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Councillor fund gets blasted

The Canadian Taxpayers Federation went on the attack yesterday, calling the HRM councillors’ community fund a “recipe for corruption and vote buying.”

The Canadian Taxpayers Federation went on the attack yesterday, calling the HRM councillors’ community fund a “recipe for corruption and vote buying.”

Councillors can spend $65,000 for non-profit capital projects each year and $3,000 on non-profit organizations.

“The councillors themselves control it and therefore it’s used for political purposes rather than what it should be used for ... the benefit of all taxpayers,” said Kevin Lacey, CTF Atlantic director.

He added he doesn’t have a problem with spending money on these projects, just the process in how it’s done.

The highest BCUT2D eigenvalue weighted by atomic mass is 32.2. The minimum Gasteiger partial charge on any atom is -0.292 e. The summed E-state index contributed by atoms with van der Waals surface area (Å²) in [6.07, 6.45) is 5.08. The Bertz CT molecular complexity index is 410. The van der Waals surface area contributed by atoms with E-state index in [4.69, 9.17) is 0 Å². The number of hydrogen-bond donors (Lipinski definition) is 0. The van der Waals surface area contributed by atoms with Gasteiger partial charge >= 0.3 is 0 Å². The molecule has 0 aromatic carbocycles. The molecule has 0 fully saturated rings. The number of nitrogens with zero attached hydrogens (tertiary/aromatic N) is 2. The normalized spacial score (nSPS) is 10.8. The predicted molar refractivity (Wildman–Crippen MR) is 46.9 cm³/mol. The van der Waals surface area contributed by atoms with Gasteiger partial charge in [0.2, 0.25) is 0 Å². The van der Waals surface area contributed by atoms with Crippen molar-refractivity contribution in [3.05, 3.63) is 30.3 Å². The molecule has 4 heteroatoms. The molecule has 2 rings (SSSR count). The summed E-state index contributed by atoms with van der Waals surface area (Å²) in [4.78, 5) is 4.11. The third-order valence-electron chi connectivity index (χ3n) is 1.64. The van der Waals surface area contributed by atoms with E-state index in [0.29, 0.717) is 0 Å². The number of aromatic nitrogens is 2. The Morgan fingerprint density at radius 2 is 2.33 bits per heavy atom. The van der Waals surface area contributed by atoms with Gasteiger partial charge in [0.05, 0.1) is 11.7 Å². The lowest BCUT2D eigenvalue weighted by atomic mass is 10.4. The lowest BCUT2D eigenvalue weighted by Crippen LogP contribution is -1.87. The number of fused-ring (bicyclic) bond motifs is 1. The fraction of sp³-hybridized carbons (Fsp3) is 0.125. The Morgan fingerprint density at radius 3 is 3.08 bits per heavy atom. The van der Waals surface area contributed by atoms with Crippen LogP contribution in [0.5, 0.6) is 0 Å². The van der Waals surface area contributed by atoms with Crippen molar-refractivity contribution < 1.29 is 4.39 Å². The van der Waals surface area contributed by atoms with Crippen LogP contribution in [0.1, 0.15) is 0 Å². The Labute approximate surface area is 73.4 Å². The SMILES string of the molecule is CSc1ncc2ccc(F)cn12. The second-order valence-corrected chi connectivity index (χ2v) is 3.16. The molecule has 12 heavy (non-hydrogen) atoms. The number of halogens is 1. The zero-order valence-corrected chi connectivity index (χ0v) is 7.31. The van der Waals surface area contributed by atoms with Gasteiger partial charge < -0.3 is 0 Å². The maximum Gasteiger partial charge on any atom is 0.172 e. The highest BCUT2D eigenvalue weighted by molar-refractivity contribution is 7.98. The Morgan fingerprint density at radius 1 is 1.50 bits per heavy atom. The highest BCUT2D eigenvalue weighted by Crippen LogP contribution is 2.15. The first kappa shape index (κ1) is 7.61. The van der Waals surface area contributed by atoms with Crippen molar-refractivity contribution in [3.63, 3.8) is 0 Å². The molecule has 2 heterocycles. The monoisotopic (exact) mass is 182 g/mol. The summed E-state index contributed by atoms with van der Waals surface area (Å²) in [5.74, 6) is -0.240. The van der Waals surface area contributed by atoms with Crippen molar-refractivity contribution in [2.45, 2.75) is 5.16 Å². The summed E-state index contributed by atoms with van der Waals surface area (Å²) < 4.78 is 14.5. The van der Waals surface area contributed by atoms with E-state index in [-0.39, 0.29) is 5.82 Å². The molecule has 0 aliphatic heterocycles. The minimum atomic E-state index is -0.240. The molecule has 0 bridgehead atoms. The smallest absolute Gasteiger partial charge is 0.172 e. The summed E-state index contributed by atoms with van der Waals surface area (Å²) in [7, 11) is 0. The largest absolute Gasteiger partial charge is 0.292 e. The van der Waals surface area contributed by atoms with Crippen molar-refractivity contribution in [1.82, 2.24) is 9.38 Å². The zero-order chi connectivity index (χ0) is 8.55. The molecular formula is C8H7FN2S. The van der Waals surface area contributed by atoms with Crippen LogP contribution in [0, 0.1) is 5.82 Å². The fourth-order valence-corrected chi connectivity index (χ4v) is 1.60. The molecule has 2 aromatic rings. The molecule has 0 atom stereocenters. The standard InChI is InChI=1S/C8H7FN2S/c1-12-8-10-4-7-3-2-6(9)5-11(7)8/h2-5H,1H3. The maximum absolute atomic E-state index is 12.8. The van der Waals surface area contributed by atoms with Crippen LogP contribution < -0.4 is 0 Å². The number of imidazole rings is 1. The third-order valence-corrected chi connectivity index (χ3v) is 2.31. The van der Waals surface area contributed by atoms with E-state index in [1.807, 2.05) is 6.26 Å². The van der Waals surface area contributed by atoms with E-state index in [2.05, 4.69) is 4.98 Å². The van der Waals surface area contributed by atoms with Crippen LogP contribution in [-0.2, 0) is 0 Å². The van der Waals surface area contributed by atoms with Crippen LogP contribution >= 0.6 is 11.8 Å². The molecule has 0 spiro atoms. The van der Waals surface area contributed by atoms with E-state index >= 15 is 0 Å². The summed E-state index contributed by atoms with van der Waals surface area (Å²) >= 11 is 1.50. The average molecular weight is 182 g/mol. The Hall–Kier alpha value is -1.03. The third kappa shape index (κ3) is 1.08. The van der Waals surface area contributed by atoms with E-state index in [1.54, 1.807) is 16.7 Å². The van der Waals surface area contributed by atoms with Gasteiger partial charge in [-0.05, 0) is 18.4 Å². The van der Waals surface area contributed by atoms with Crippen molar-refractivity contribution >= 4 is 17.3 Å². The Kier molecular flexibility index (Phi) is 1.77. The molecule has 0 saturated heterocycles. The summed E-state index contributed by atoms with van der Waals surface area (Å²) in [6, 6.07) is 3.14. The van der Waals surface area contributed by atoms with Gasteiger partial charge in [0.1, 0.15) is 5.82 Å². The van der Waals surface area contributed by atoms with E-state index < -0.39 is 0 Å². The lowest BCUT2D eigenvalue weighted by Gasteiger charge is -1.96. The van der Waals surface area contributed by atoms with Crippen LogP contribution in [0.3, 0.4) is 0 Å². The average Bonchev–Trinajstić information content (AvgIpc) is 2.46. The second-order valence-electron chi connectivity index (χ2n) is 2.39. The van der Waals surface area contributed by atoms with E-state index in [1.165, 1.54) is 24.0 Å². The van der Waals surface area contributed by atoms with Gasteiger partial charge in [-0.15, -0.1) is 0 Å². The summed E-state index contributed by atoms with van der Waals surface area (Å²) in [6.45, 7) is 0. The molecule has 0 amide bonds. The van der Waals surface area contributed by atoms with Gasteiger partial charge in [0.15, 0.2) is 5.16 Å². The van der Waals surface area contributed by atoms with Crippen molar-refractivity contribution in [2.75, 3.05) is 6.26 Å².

“The city is $35 million in debt and we’re talking about budget cuts in a number of areas; at the same time, city councillors are treating our money like it’s theirs and donating to different projects when that should be going through an accountable process.”

Bedford Coun. Tim Outhit said the discretionary funds are tightly controlled and transparent to the public.

“I think (Lacey) is trying to stir up a little attention for his organization,” he said. “There’s no risk of corruption if there are very strict rules on how it can be spent and it’s transparent.”

About a year ago, Outhit and Northwest Arm-South End Coun. Sue Uteck suggested it wouldn’t be a bad idea to freeze salaries and the community fund in light of the municipality’s finances.

The scheduled raises for council (4.04 per cent for the mayor and 1.62 per cent for councillors) took effect yesterday.

“It was decided that wouldn’t be the case and the majority of councillors use the fund for good purposes to improve facilities and parks,” he said, adding that he’d like to revisit this issue.

 
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